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Money dump: WI's Senate District 23 very much in play

By   /   May 25, 2012  /   No Comments

By Kirsten Adshead and M.D. Kittle | Wisconsin Reporter

MADISON — Someone, it appears, thinks Terry Moulton might lose, or at least is willing to commit $227,000 toward making that happen.

The buzz for a while has been that Democrats’ best chance of winning one of the four Senate seats up for recall on June 5 is in Senate District 21, where Sen. Van Wanggaard, R-Racine, is trying to fend off a challenge from his Democratic predecessor, John Lehman.

But spending this month — from liberals and conservatives alike — indicates they aren’t quite certain that Moulton, facing former Democratic Rep. Kristen Dexter, can hold onto the District 23 seat. 

“Obviously if a group jumps into a race, they must think they can make a difference, and they must think a race is close enough for them perhaps to become a deciding factor,” said Mike McCabe, executive director of the Wisconsin Democracy Campaign, or WDC, a group with union ties that tracks political spending.

Democrats need to pick up one of the four Senate seats up for grabs in the recall election to regain a majority in the state Senate, which could, at least for the time being, stymie the policy hopes of Republicans, who still will control the Assembly.

Up until Thursday, the liberal Greater Wisconsin Political Independent Expenditure Fund has spent about $1.27 million in the current round of recalls — all on TV ads critical of Gov. Scott Walker, according to the WDC.

That’s unusual for Greater Wisconsin, McCabe said, which has focused on legislative races in the past.

On Thursday, the Fund, an independent political organization known as a 527, returned to form  — dropping $226,918, mostly on ad buys, in opposition to Moulton, R-Chippewa Falls.

“I would have been a little surprised if they would have sat off the Senate recalls because that’s where they’ve specialized in the past,” McCabe said. “Obviously, the governor’s race has been the main event.” 

The Greater Wisconsin Fund also committed $25,065 on anti-Wanggaard radio ads, and another $250,000 on TV and online advertising critical of Walker, who faces his own recall election against Milwaukee Mayor Tom Barrett.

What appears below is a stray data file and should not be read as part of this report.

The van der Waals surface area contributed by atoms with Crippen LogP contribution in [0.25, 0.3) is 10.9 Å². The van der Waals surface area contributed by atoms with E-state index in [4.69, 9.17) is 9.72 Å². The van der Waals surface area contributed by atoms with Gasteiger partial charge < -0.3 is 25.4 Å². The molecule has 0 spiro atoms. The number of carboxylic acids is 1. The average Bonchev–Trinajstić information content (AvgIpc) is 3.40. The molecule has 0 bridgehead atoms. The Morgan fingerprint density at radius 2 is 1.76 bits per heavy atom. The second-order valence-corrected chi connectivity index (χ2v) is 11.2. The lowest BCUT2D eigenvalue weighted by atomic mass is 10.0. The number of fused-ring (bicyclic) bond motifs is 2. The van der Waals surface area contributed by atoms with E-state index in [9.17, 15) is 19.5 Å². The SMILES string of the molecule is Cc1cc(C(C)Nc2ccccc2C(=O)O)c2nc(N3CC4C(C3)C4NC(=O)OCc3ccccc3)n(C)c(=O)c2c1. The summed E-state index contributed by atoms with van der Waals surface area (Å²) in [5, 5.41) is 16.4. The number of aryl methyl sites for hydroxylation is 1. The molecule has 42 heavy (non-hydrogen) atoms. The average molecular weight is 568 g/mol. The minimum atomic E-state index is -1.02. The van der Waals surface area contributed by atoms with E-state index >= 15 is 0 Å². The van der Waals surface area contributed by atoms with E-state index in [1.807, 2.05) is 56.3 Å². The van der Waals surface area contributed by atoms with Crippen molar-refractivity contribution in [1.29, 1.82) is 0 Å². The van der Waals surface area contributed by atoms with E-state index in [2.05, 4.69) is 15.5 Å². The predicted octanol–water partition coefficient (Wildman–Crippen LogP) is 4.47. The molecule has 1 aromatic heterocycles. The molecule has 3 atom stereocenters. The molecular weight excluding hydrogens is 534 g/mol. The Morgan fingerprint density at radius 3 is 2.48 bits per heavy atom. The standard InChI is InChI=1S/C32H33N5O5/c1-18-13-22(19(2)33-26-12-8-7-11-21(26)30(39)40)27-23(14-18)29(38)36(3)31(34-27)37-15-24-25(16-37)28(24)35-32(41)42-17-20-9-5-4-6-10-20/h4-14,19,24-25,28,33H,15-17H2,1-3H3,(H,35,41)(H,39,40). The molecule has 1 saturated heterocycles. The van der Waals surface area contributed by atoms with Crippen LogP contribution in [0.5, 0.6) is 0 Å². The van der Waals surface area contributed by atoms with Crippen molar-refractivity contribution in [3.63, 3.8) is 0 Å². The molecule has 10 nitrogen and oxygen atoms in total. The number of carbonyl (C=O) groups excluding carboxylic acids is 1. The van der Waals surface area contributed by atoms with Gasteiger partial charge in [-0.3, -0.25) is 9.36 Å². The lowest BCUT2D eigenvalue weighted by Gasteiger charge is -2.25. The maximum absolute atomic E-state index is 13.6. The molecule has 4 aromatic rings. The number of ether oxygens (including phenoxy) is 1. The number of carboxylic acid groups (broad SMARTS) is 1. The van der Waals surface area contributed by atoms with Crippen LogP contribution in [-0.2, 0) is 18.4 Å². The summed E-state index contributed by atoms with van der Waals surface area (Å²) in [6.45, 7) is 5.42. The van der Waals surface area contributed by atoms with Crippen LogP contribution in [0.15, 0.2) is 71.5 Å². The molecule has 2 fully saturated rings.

Greater Wisconsin’s Moulton ad purchases follow an even larger ad buy by another group a couple of weeks ago targeting Dexter. 

Between April 26 and May 9, the Republican State Leadership Committee spent $369,100, mostly on TV and online advertising, opposing her.

The RSLC is a national organization that supports the election of state-level Republicans.

In total, the Greater Wisconsin Fund spent $502,000 on the three recalls Thursday — the same day it received more than $1.5 million, including a $900,000 contribution from the Democratic Governors Association.

So, just who is the Greater Wisconsin Political Independent Expenditure Fund?

And why is it spending money on a race others have ignored, or have begun to write off?

According to the WDC, the Fund is a corporation started in 2010 that is part of the broader group, the Greater Wisconsin Committee, a tax-exempt, 501(c)(4) organization that works to influence legislation and public opinion.

The Fund can spend money to support, or oppose a candidate, but cannot consult, coordinate or cooperate with candidates and must report any spending within 24 hours, according to the WDC.

And why the Fund is buying ads, now, to oppose Moulton?

An official from the Greater Wisconsin Committee did not return a phone call from Wisconsin Reporter seeking comment.
But Dan Romportl, executive director of the Committee to Elect a Republican Senate, or CERS, said there’s a good reason for the push: The race is closer than some believe.
“We have never seen our internal polling showing a blowout either way. It’s always been within the margin (of error), or right around it,” Romportl said. “The history of that district suggests another tight race.”
But there’s another reason for the increased interest by Democrats, Romportl said.
With state Sen. Jim Holperin, D-Conover, opting not to seek re-election to his Senate District 12 seat, Republicans are targeting that swing district hard, and Democrats know it, Romportl said.
“Now the 12th is in play, and I think we have a better than average chance to pick it up this fall,” he said. “Now the Democrats are looking at it saying, ‘We’ve got to pick up two seats” in the recall election in order to wrest control of the Senate.
Bob Salt is chair of the Democratic Party in Dunn County, part of which lies in Senate District 23.
Salt said he hasn’t seen internal polling for the Moulton-Dexter race. But he believes Republicans did so well in 2010 because Democratic-leaning voters were convinced by media reports that it was going to be a Democratic bloodbath, and stayed home.
The strategy for Democrats is to get those people back to the polls on June 5, he said.
Dexter’s campaign said she couldn’t respond to questions Friday afternoon because she was out campaigning.
Little information has been released, publicly, indicating how candidates are faring in the four state Senate recall elections coming June 5. 

But the Wanggaard-Lehman race was the closest in mid-April, according to a poll conducted by Public Policy Polling for the liberal Daily Kos blog.

That poll, of 761 likely voters, indicated:

The poll had a margin of error of 3.5 percent, and was taken April 13-15.
Romportl said the numbers continue to show the 21st Senate District remains highly competitive.
“It’s a true 50-50 district in every sense of the word,” he said. “Incumbents have a very tough time.”
Lehman learned that in 2010.
Fitzgerald has held his Senate seat since 1994. But the remaining three seats are newly Republican, with the GOP winning all three of them in the 2010 Republican wave.

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